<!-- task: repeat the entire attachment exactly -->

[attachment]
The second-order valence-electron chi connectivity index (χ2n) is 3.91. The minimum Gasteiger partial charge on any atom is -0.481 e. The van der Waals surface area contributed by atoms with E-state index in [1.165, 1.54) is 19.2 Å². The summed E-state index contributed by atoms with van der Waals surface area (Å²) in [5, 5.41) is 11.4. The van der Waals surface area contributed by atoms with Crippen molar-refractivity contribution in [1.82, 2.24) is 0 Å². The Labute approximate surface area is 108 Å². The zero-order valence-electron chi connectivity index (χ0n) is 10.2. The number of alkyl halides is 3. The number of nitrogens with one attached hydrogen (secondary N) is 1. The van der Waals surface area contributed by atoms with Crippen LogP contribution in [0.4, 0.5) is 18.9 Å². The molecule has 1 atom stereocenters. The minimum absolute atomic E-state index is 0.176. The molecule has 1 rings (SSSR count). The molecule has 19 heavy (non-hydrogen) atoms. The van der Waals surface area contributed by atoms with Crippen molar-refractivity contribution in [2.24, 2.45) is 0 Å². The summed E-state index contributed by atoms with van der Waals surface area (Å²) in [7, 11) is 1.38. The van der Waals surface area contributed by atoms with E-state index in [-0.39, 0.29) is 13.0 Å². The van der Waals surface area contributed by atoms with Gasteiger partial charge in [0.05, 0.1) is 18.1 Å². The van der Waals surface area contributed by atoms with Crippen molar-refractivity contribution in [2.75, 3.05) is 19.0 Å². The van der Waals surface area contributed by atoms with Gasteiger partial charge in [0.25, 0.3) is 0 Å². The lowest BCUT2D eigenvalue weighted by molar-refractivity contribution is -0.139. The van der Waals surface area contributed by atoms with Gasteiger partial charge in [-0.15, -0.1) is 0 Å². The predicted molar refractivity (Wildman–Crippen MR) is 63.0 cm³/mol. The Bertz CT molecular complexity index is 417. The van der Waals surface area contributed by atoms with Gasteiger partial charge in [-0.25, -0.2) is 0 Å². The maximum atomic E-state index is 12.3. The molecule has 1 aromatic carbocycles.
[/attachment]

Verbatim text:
The second-order valence-electron chi connectivity index (χ2n) is 3.91. The minimum Gasteiger partial charge on any atom is -0.481 e. The van der Waals surface area contributed by atoms with E-state index in [1.165, 1.54) is 19.2 Å². The summed E-state index contributed by atoms with van der Waals surface area (Å²) in [5, 5.41) is 11.4. The van der Waals surface area contributed by atoms with Crippen molar-refractivity contribution in [1.82, 2.24) is 0 Å². The Labute approximate surface area is 108 Å². The zero-order valence-electron chi connectivity index (χ0n) is 10.2. The number of alkyl halides is 3. The number of nitrogens with one attached hydrogen (secondary N) is 1. The van der Waals surface area contributed by atoms with Crippen LogP contribution in [0.4, 0.5) is 18.9 Å². The molecule has 1 atom stereocenters. The minimum absolute atomic E-state index is 0.176. The molecule has 1 rings (SSSR count). The molecule has 19 heavy (non-hydrogen) atoms. The van der Waals surface area contributed by atoms with Crippen molar-refractivity contribution in [2.24, 2.45) is 0 Å². The summed E-state index contributed by atoms with van der Waals surface area (Å²) in [7, 11) is 1.38. The van der Waals surface area contributed by atoms with E-state index in [-0.39, 0.29) is 13.0 Å². The van der Waals surface area contributed by atoms with Gasteiger partial charge in [0.05, 0.1) is 18.1 Å². The van der Waals surface area contributed by atoms with Crippen molar-refractivity contribution in [2.75, 3.05) is 19.0 Å². The van der Waals surface area contributed by atoms with Gasteiger partial charge in [0.25, 0.3) is 0 Å². The lowest BCUT2D eigenvalue weighted by molar-refractivity contribution is -0.139. The van der Waals surface area contributed by atoms with Gasteiger partial charge in [-0.15, -0.1) is 0 Å². The predicted molar refractivity (Wildman–Crippen MR) is 63.0 cm³/mol. The Bertz CT molecular complexity index is 417. The van der Waals surface area contributed by atoms with Gasteiger partial charge in [-0.25, -0.2) is 0 Å². The maximum atomic E-state index is 12.3. The molecule has 1 aromatic carbocycles.